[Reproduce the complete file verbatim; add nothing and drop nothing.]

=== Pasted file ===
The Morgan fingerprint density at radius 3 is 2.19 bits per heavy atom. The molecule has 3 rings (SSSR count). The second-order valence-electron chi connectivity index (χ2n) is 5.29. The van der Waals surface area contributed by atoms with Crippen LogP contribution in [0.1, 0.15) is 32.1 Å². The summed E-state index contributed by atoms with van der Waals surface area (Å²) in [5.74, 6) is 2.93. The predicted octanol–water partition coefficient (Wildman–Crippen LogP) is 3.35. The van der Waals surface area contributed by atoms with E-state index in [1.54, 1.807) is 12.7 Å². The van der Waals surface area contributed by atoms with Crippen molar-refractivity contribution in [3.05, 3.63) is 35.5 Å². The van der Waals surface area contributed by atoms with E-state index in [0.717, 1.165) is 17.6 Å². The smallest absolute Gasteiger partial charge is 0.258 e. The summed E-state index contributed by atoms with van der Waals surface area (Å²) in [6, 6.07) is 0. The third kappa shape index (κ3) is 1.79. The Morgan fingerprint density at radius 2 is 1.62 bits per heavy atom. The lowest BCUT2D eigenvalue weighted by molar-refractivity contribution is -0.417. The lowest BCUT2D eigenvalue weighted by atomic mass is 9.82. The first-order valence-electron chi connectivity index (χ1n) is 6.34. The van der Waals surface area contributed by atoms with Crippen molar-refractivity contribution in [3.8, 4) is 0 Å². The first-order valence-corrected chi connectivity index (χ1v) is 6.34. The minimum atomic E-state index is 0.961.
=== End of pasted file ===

The Morgan fingerprint density at radius 3 is 2.19 bits per heavy atom. The molecule has 3 rings (SSSR count). The second-order valence-electron chi connectivity index (χ2n) is 5.29. The van der Waals surface area contributed by atoms with Crippen LogP contribution in [0.1, 0.15) is 32.1 Å². The summed E-state index contributed by atoms with van der Waals surface area (Å²) in [5.74, 6) is 2.93. The predicted octanol–water partition coefficient (Wildman–Crippen LogP) is 3.35. The van der Waals surface area contributed by atoms with E-state index in [1.54, 1.807) is 12.7 Å². The van der Waals surface area contributed by atoms with Crippen molar-refractivity contribution in [3.05, 3.63) is 35.5 Å². The van der Waals surface area contributed by atoms with E-state index in [0.717, 1.165) is 17.6 Å². The smallest absolute Gasteiger partial charge is 0.258 e. The summed E-state index contributed by atoms with van der Waals surface area (Å²) in [6, 6.07) is 0. The third kappa shape index (κ3) is 1.79. The Morgan fingerprint density at radius 2 is 1.62 bits per heavy atom. The lowest BCUT2D eigenvalue weighted by molar-refractivity contribution is -0.417. The lowest BCUT2D eigenvalue weighted by atomic mass is 9.82. The first-order valence-electron chi connectivity index (χ1n) is 6.34. The van der Waals surface area contributed by atoms with Crippen molar-refractivity contribution in [3.8, 4) is 0 Å². The first-order valence-corrected chi connectivity index (χ1v) is 6.34. The minimum atomic E-state index is 0.961.